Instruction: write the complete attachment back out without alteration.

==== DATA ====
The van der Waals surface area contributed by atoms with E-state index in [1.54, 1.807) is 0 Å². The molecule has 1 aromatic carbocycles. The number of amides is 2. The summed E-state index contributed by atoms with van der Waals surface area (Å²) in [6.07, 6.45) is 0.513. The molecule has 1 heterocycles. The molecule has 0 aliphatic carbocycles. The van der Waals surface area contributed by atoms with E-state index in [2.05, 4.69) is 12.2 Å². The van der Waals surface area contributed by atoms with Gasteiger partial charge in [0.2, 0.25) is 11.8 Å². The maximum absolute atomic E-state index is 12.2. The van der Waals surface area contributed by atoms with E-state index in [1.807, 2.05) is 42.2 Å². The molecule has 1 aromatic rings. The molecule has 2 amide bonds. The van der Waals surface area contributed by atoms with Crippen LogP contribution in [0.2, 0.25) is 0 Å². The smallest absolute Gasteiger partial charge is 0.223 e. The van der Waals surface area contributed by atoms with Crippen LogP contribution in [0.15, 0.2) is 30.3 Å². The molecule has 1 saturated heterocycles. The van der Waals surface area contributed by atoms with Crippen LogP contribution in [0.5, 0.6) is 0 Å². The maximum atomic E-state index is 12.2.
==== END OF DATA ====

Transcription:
The van der Waals surface area contributed by atoms with E-state index in [1.54, 1.807) is 0 Å². The molecule has 1 aromatic carbocycles. The number of amides is 2. The summed E-state index contributed by atoms with van der Waals surface area (Å²) in [6.07, 6.45) is 0.513. The molecule has 1 heterocycles. The molecule has 0 aliphatic carbocycles. The van der Waals surface area contributed by atoms with E-state index in [2.05, 4.69) is 12.2 Å². The van der Waals surface area contributed by atoms with Gasteiger partial charge in [0.2, 0.25) is 11.8 Å². The maximum absolute atomic E-state index is 12.2. The van der Waals surface area contributed by atoms with E-state index in [1.807, 2.05) is 42.2 Å². The molecule has 1 aromatic rings. The molecule has 2 amide bonds. The van der Waals surface area contributed by atoms with Crippen LogP contribution in [0.2, 0.25) is 0 Å². The smallest absolute Gasteiger partial charge is 0.223 e. The van der Waals surface area contributed by atoms with Crippen LogP contribution in [0.15, 0.2) is 30.3 Å². The molecule has 1 saturated heterocycles. The van der Waals surface area contributed by atoms with Crippen LogP contribution in [0.5, 0.6) is 0 Å². The maximum atomic E-state index is 12.2.